By Senator Mike Johanns
Two weeks ago I made my way across the state, hosting 13 public events in as many towns. One issue stuck out as critically important to many Nebraskans: our national debt, and what we are going to do about it. Our debt has long been of great concern to me, especially now as unfettered borrowing continues to bankroll an increasing amount of our federal expenditures. The federal government continues to spend more than it earns in revenue, and federal programs are only projected to widen this gap in the coming decades.
This has been especially true with the health care legislation recently signed into law. Proponents of the bill tout that it cuts the federal deficit by $130 billion over the next ten years; however, it is important to put this number in proper context. The health care law shows savings by deliberately excluding certain costly aspects of health care reform. For example, the bill assumes that physician payments under Medicare will be cut by 21 percent starting in 2010 and then remain at current-law levels. Realistically, Congress will restore Medicare physician payment rates costing nearly $250 billion over the next 10 years. This provision alone will send overall health care costs into the red.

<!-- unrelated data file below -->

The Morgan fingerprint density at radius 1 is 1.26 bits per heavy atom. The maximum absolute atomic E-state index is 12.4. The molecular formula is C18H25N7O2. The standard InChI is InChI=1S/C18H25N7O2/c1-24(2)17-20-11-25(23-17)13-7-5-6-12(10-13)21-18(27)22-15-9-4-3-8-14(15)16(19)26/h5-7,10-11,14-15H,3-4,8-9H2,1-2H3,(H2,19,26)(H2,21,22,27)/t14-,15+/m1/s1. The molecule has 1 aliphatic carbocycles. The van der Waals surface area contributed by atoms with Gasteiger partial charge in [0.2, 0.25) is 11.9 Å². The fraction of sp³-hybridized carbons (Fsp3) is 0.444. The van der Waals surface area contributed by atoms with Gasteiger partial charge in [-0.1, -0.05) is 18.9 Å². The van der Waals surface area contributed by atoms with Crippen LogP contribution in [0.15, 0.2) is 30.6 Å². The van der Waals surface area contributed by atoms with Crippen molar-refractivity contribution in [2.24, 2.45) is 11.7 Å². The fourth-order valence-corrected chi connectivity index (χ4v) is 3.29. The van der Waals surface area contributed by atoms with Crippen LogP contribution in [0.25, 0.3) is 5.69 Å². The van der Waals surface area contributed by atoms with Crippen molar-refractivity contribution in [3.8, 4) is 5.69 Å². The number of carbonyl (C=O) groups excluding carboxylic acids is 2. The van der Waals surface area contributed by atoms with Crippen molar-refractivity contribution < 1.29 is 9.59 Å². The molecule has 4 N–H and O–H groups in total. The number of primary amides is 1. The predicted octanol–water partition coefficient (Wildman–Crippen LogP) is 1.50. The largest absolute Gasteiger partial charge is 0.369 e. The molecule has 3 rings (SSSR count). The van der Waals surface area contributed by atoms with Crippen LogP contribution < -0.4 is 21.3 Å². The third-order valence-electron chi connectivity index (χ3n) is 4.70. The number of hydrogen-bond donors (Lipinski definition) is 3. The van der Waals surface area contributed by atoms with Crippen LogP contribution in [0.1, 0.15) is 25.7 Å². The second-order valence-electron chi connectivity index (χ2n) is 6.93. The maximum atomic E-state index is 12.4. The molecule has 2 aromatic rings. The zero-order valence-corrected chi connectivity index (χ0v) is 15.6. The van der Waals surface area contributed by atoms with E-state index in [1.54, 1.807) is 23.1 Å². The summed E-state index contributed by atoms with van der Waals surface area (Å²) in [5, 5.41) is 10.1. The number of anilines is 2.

Even taking the savings from the health care reform law at face value, it pales in comparison to the federal spending numbers released by the Congressional Budget Office last week. The report estimated the federal deficit for the first half of the 2010 Fiscal Year to be $714 billion, nearly six times the amount of what is projected to be saved from the health care reform law over the next ten years. In other words, in just six months, the federal government has over-spent six times what health care reform was projected to save in 120 months.
Reducing our deficit and national debt will only be accomplished by doing what so many Americans have already been doing over the past few years: tightening our belts and significantly cutting down on spending. Unfortunately, some in the current Administration seem to think the answer is more taxes, not less spending. Just last week, White House Economic Adviser Paul Volcker suggested the idea of levying a Value Added Tax (VAT) to raise revenue.
Given the current economic conditions and high unemployment, raising taxes is not the answer. In addition to our current system, this tax would be levied on businesses and manufacturers and would be passed onto the people almost every time they open their wallets: at the grocery store, the department store, and even the gas pump. A VAT would smother our recent economic progress, would continue the tax-and-spend policies that have already pushed us into uncharted waters, and would come with no guarantee that the added revenue would actually be used to decrease the deficit. Once established, the VAT could increase year after year to pay for even more government spending. Reeling in our debt will not be accomplished by expanding the government, but by being more responsible about spending.